As President Bush was winging his way across the waters off the coast of San Diego for his appearance Thursday on national TV, staffers at the Democratic National Committee were scrambling to find out exactly how much the evening's performance would cost the American taxpayer. "Republicans were always running all these numbers showing how much Clinton and Gore spent for their political gains," said a DNC staffer. "We're trying to do it with Bush and Cheney."
Unfortunately, the opposition researchers were out of luck. In fact, Bush is actually saving taxpayers money by spending the night on the USS Abraham Lincoln, where security expenses are much cheaper than they would have been at a land-based hotel. Moreover, Bush's flight out to the Lincoln on the four-seat S3 Viking aircraft is a flight the Navy usually makes to carriers that are coming in to shore, and Bush did not require use of the Marine helicopter that he usually takes.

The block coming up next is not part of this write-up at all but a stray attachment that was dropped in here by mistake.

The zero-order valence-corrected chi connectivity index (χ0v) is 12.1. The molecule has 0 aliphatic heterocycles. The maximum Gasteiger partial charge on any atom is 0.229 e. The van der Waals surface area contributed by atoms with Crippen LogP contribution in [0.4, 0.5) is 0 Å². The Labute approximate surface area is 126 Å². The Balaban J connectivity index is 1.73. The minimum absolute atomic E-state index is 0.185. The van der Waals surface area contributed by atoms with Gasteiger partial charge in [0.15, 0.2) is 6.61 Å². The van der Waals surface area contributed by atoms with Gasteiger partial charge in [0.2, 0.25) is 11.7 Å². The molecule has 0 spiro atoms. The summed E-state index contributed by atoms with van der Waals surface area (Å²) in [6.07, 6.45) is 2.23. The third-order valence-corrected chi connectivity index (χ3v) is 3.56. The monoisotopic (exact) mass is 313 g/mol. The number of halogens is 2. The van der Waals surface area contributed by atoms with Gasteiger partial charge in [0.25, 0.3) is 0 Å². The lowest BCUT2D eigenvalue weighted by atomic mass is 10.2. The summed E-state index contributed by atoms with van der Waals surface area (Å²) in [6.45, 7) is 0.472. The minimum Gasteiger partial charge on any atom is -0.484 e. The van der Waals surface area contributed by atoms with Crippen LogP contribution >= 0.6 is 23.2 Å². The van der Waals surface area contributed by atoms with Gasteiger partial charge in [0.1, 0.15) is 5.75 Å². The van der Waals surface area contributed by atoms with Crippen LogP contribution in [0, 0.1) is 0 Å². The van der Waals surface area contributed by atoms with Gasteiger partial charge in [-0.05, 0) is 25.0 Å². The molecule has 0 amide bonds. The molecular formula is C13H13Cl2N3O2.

"He just got lucky," said the DNC staffer. "We'll be able to get him lots of times in the coming months."
Probably not. Anyone who saw Bush on the deck of the aircraft carrier after landing Thursday afternoon had to realize this was no Mike Dukakis-in-a-tank moment. Almost certainly images from this trip will be replayed time and again during the 2004 campaign, to the benefit of Republicans.
"There isn't a Republican candidate who wouldn't kill to be standing next to him on that aircraft carrier," says a Republican political consultant. "It's a beautiful thing."
THE LAND-BASED LINCOLN
The White House has targeted Arkansas Sen. Blanche Lincoln as a critical vote for any Bush tax cut in the Senate. While the White House and Republicans in that chamber will also lobby Louisiana's two senators, Mary Landrieu and John Breaux, the first termer from Arkansas is seen as critical.
The reason for Lincoln's importance is that she's up for re-election in 2004 and is expected to face former Rep. Asa Hutchinson, whose brother Tim lost the state's other Senate seat in 2002. Asa Hutchinson, who currently works as a Homeland Security undersecretary, filed papers last week that would allow him to run in the Republican primary. He is now waiting to hear from the White House on whether it would view his candidacy in a positive way. Hutchinson's name recognition alone would make him a formidable candidate against a senator who is not viewed affectionately by the voters.
"If Hutchinson wants to do this, he has a good shot, particularly if Lincoln keeps voting to the left of the state," says an RNC staffer.
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